2020 has scrambled a lot of our expectations, so let’s check in on whether your retirement plans are still on track.
Don’t be frightened. This is an exercise intended to get you to focus on your numbers. I’m not going to scare you with another retirement calculator that says you need to be a multimillionaire to have a decent retirement — certainly not in the middle of a once-in-a-lifetime pandemic.
Use this tool to give yourself a sense of where you are financially, so you can make better decisions about what you need to do in the coming years to retire when you want, with enough money to live comfortably. We’ll be making some back-of-the-envelope calculations to figure out whether you’re on track. We might not be able to capture everything about your individual financial situation, but it’s a place to start.
You can retire happily within your means. Let me help you get ready.
Sometimes your dream retirement doesn’t match up with economic realities. If that’s what is happening, you have to be willing to consider changing your plans.
Here’s a link from the IRS that explains the difference between a traditional and Roth IRA.
The maximum annual contribution isn’t as high as a plan offered by an employer, but you can still save up to $6,000 for 2020. There’s also a catch-up provision that allows you to save an additional $1,000 if you are 50 or older.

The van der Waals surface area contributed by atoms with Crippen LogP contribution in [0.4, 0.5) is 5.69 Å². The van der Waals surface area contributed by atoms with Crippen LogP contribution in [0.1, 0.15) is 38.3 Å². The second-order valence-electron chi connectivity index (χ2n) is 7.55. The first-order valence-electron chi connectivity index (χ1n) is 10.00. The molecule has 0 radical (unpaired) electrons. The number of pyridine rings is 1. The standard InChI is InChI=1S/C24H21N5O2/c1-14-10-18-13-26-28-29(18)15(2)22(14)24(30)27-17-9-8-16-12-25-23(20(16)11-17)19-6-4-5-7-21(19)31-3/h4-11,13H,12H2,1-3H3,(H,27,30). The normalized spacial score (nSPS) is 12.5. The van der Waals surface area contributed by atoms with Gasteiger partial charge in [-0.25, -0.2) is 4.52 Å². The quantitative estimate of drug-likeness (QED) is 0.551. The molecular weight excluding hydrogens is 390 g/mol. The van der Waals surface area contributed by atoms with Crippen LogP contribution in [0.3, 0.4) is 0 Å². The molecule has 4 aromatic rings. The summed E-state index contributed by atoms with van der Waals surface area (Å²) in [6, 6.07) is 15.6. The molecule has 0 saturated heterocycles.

If you qualify, contributions to a traditional IRA are tax deductible. However, be aware that the amount you can deduct may be reduced if you or your spouse is covered by an employer retirement plan.
A Roth account is funded with after-tax dollars, making future withdrawals tax-free.
One major plus in saving through a workplace retirement account is that an employer will set everything up and take contributions from a worker’s pay, making it easier for people to save. But on your own you can set up an IRA so that contributions are made automatically from your bank account.
Check with your financial institution or contact an investment company to learn more about how to invest in an IRA.
If you’ve done your homework, then absolutely give out of your abundance. Maybe you open and contribute to a college savings plan for your grandchildren. You might give more to charitable organizations. Think about giving to scholarship funds that support students at your alma mater. Whatever you decide, come up with a giving plan so that you target your extra funds toward the things that matter to you.
About this story
None of the information you enter into this tool is collected or saved by The Washington Post. Note that this is an informational tool only and does not constitute investment advice. You should seek the advice of a financial services professional regarding personal finance issues. The results presented by this online tool are hypothetical and for illustrative purposes only, and The Post is not responsible for any decisions or actions taken as a result.
Illustration by Shakira Savage